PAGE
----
Smoke Detector Regulations for Arizona

By Jodee Redmond
Smoke detectors save lives.

fire detector on ceiling image by StarJumper from Fotolia.com

Arizona lawmakers have set specific smoke detector regulations to keep residents safe. New home builders must install smoke detectors in their units, and Arizona residents must dispose of smoke detectors in a safe manner when the units need to be replaced.

General Information

The Phoenix Fire Department recommends that Arizona residents install a smoke detector on every level of their homes. Install a smoke detector outside of sleeping areas. For maximum protection, place one in each bedroom. The smoke detector batteries should be changed when the unit starts making a beeping sound, and the entire unit should be replaced every 10 years.

New Homes

Under Arizona law, building contractors must install a smoke detector in all new residential units. Installation occurs during the building phase of the project. When renovation work is performed on an existing property requiring a building permit for a sleeping area, the builder installs a smoke detector as well.

Smoke Detectors and Rental Units

When a tenant moves into a new housing unit or a renovated living space, the tenant must maintain the smoke detector. The tenant informs the landlord in writing if the unit is malfunctioning. The landlord must repair the smoke detector if he is notified in writing that the unit is not functioning properly.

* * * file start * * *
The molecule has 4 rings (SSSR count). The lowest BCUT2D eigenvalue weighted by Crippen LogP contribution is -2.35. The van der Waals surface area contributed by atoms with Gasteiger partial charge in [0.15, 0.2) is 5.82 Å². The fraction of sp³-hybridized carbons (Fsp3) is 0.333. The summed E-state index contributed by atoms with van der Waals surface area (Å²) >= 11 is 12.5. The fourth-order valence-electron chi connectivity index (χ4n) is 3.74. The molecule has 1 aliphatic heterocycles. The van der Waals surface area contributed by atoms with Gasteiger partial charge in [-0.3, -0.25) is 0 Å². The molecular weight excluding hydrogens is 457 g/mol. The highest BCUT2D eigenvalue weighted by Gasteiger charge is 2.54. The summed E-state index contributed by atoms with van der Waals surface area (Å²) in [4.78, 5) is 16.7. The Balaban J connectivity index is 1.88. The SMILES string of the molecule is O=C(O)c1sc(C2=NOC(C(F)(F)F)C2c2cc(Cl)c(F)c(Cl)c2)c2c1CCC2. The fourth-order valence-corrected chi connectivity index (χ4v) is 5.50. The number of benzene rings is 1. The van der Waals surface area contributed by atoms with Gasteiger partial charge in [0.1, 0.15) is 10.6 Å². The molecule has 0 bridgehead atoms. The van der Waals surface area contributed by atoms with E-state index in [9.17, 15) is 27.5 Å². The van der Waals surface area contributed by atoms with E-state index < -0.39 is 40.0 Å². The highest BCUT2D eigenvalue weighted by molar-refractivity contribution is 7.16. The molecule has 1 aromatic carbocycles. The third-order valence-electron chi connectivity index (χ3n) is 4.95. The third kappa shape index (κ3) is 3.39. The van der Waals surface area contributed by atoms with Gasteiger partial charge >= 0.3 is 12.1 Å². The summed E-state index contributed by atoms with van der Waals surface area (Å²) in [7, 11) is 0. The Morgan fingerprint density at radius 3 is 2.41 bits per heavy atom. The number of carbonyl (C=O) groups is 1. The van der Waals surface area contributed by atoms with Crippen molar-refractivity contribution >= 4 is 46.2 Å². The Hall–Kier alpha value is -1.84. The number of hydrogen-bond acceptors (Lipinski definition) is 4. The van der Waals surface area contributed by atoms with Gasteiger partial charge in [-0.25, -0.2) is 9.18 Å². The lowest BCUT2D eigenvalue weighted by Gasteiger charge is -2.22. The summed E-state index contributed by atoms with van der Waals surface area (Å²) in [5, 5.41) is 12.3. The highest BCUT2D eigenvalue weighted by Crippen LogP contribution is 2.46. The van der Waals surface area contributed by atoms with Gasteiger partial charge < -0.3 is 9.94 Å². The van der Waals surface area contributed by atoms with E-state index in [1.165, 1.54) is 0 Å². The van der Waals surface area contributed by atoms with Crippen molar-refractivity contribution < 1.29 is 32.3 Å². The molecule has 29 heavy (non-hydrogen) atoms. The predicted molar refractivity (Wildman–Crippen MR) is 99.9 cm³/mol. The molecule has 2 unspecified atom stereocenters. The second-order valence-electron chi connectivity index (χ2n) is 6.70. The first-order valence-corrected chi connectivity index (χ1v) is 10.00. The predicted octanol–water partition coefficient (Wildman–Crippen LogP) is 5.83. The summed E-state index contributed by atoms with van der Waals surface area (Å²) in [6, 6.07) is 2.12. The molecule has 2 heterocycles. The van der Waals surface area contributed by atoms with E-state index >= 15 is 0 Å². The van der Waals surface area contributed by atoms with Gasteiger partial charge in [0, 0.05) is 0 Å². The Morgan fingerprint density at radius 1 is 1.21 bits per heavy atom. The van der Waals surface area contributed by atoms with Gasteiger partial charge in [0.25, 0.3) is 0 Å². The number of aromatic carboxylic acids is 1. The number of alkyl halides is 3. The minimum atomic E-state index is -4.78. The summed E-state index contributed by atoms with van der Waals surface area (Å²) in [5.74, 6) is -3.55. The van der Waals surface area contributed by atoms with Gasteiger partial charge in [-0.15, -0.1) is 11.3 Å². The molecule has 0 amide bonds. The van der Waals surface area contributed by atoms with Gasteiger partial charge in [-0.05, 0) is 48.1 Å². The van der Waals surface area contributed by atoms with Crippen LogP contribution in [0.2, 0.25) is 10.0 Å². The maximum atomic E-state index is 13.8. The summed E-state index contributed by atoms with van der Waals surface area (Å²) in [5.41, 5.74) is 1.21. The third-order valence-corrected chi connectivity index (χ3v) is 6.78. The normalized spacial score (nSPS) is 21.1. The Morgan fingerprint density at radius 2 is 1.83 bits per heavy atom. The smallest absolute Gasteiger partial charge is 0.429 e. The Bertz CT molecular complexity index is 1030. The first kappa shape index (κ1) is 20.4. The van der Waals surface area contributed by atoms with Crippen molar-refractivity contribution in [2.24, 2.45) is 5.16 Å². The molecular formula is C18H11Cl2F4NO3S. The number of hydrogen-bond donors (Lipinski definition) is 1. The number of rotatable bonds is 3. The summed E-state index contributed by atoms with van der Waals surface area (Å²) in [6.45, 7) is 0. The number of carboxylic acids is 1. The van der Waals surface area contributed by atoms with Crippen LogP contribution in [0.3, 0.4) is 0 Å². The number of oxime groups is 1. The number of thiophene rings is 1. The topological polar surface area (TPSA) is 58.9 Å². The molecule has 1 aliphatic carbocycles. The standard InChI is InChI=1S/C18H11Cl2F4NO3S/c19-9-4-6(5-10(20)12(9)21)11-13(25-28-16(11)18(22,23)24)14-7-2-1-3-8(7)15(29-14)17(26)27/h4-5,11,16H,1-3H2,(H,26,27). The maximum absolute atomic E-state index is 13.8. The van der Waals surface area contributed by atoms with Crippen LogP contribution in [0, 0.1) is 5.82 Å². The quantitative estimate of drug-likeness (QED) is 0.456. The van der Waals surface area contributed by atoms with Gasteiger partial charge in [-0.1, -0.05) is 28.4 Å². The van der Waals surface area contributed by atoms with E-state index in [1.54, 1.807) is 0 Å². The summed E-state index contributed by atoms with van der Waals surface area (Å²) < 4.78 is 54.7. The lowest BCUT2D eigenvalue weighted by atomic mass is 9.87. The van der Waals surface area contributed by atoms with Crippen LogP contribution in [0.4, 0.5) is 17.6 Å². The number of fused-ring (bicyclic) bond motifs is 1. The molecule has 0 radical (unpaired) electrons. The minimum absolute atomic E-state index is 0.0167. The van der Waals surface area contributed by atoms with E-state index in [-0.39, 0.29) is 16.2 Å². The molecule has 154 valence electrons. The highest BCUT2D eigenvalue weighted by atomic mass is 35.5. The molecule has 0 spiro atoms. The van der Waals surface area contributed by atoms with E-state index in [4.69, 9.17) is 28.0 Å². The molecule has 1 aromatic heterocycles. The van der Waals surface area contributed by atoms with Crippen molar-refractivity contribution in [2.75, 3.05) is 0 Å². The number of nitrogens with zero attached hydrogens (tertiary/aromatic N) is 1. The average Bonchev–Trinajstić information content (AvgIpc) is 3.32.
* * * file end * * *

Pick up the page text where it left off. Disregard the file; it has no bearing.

Child Care and Adult Care Facilities

Licensed child care and adult care facilities in Arizona must have a working smoke detector installed in all activity areas and the kitchen of the premises. The unit may be battery-operated or it may be hard-wired into the facility's electrical system. The hard-wired style smoke detector must be equipped with a battery back-up. All smoke detectors must be tested monthly.

Disposing of Ionization Smoke Detectors

Dispose of ionization smoke detectors in Arizona by sending the unit back to the manufacturer. Since these products contain americium-241, which is a low-level radioactive material, the manufacturers must accept old units and dispose of them in a proper manner.

About the Author

Jodee Redmond is a freelance writer, author, editor, blogger and award-winning Internet researcher. She is a graduate of Centennial College in Toronto who has been freelancing since 2000. Jodee has also worked as a tax consultant, in sales and was a legal assistant for a number of years.

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